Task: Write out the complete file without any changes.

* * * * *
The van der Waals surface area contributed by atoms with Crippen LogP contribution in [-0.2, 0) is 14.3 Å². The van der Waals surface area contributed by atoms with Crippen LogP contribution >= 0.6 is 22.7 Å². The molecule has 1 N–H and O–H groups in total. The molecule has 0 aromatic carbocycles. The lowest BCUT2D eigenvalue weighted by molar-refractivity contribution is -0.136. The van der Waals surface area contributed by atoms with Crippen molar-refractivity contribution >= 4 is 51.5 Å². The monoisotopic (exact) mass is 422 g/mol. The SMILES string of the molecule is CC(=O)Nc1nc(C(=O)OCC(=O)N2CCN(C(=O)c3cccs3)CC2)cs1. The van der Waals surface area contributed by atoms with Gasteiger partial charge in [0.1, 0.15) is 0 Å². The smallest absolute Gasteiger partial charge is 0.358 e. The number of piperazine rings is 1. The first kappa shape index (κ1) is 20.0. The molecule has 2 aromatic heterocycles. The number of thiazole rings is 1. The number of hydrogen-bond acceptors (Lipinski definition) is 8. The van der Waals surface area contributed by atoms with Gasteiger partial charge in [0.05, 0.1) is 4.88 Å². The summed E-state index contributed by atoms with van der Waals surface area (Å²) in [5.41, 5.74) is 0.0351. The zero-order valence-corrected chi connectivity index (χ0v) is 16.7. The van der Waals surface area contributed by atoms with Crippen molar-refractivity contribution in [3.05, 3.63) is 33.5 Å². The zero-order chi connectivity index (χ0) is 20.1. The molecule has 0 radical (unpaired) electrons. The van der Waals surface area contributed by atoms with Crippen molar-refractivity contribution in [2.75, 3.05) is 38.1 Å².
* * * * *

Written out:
The van der Waals surface area contributed by atoms with Crippen LogP contribution in [-0.2, 0) is 14.3 Å². The van der Waals surface area contributed by atoms with Crippen LogP contribution >= 0.6 is 22.7 Å². The molecule has 1 N–H and O–H groups in total. The molecule has 0 aromatic carbocycles. The lowest BCUT2D eigenvalue weighted by molar-refractivity contribution is -0.136. The van der Waals surface area contributed by atoms with Crippen molar-refractivity contribution >= 4 is 51.5 Å². The monoisotopic (exact) mass is 422 g/mol. The SMILES string of the molecule is CC(=O)Nc1nc(C(=O)OCC(=O)N2CCN(C(=O)c3cccs3)CC2)cs1. The van der Waals surface area contributed by atoms with Gasteiger partial charge in [0.1, 0.15) is 0 Å². The smallest absolute Gasteiger partial charge is 0.358 e. The number of piperazine rings is 1. The first kappa shape index (κ1) is 20.0. The molecule has 2 aromatic heterocycles. The number of thiazole rings is 1. The number of hydrogen-bond acceptors (Lipinski definition) is 8. The van der Waals surface area contributed by atoms with Gasteiger partial charge in [0.05, 0.1) is 4.88 Å². The summed E-state index contributed by atoms with van der Waals surface area (Å²) in [5.41, 5.74) is 0.0351. The zero-order valence-corrected chi connectivity index (χ0v) is 16.7. The van der Waals surface area contributed by atoms with Crippen molar-refractivity contribution in [3.05, 3.63) is 33.5 Å². The zero-order chi connectivity index (χ0) is 20.1. The molecule has 0 radical (unpaired) electrons. The van der Waals surface area contributed by atoms with Crippen molar-refractivity contribution in [2.75, 3.05) is 38.1 Å².